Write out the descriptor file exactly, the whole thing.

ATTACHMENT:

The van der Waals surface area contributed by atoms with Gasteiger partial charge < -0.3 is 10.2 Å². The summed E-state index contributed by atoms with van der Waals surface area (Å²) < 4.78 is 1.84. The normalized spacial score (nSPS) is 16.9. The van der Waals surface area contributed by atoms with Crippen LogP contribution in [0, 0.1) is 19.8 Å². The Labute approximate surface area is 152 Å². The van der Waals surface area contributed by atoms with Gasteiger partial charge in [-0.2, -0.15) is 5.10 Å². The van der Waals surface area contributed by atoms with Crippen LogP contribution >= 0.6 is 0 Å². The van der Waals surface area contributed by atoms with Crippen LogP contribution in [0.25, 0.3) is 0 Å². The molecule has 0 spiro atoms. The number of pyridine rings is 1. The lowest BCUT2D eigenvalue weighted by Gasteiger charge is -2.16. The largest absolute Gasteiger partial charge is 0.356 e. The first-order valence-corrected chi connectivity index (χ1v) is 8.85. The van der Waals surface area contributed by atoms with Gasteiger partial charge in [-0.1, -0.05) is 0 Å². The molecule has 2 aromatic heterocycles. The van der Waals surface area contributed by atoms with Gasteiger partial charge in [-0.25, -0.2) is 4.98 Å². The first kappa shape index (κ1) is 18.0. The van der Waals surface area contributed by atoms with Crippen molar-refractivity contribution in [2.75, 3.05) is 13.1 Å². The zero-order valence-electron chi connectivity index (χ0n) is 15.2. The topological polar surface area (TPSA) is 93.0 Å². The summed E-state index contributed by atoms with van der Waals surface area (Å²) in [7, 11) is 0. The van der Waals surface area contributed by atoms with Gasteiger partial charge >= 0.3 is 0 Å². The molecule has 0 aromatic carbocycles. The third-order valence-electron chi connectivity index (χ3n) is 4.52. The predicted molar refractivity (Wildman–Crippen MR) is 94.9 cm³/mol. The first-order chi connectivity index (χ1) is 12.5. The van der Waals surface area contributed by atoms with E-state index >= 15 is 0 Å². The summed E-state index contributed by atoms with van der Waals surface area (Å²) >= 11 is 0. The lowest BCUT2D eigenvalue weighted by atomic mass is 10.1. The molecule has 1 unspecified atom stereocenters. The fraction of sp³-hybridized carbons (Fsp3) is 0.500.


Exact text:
The van der Waals surface area contributed by atoms with Gasteiger partial charge < -0.3 is 10.2 Å². The summed E-state index contributed by atoms with van der Waals surface area (Å²) < 4.78 is 1.84. The normalized spacial score (nSPS) is 16.9. The van der Waals surface area contributed by atoms with Crippen LogP contribution in [0, 0.1) is 19.8 Å². The Labute approximate surface area is 152 Å². The van der Waals surface area contributed by atoms with Gasteiger partial charge in [-0.2, -0.15) is 5.10 Å². The van der Waals surface area contributed by atoms with Crippen LogP contribution >= 0.6 is 0 Å². The van der Waals surface area contributed by atoms with Crippen LogP contribution in [0.25, 0.3) is 0 Å². The molecule has 0 spiro atoms. The number of pyridine rings is 1. The lowest BCUT2D eigenvalue weighted by Gasteiger charge is -2.16. The largest absolute Gasteiger partial charge is 0.356 e. The first-order valence-corrected chi connectivity index (χ1v) is 8.85. The van der Waals surface area contributed by atoms with Gasteiger partial charge in [-0.1, -0.05) is 0 Å². The molecule has 2 aromatic heterocycles. The van der Waals surface area contributed by atoms with Gasteiger partial charge in [-0.25, -0.2) is 4.98 Å². The first kappa shape index (κ1) is 18.0. The van der Waals surface area contributed by atoms with Crippen molar-refractivity contribution in [2.75, 3.05) is 13.1 Å². The zero-order valence-electron chi connectivity index (χ0n) is 15.2. The topological polar surface area (TPSA) is 93.0 Å². The summed E-state index contributed by atoms with van der Waals surface area (Å²) in [7, 11) is 0. The van der Waals surface area contributed by atoms with Gasteiger partial charge >= 0.3 is 0 Å². The molecule has 0 aromatic carbocycles. The third-order valence-electron chi connectivity index (χ3n) is 4.52. The predicted molar refractivity (Wildman–Crippen MR) is 94.9 cm³/mol. The first-order chi connectivity index (χ1) is 12.5. The van der Waals surface area contributed by atoms with E-state index >= 15 is 0 Å². The summed E-state index contributed by atoms with van der Waals surface area (Å²) >= 11 is 0. The lowest BCUT2D eigenvalue weighted by atomic mass is 10.1. The molecule has 1 unspecified atom stereocenters. The fraction of sp³-hybridized carbons (Fsp3) is 0.500.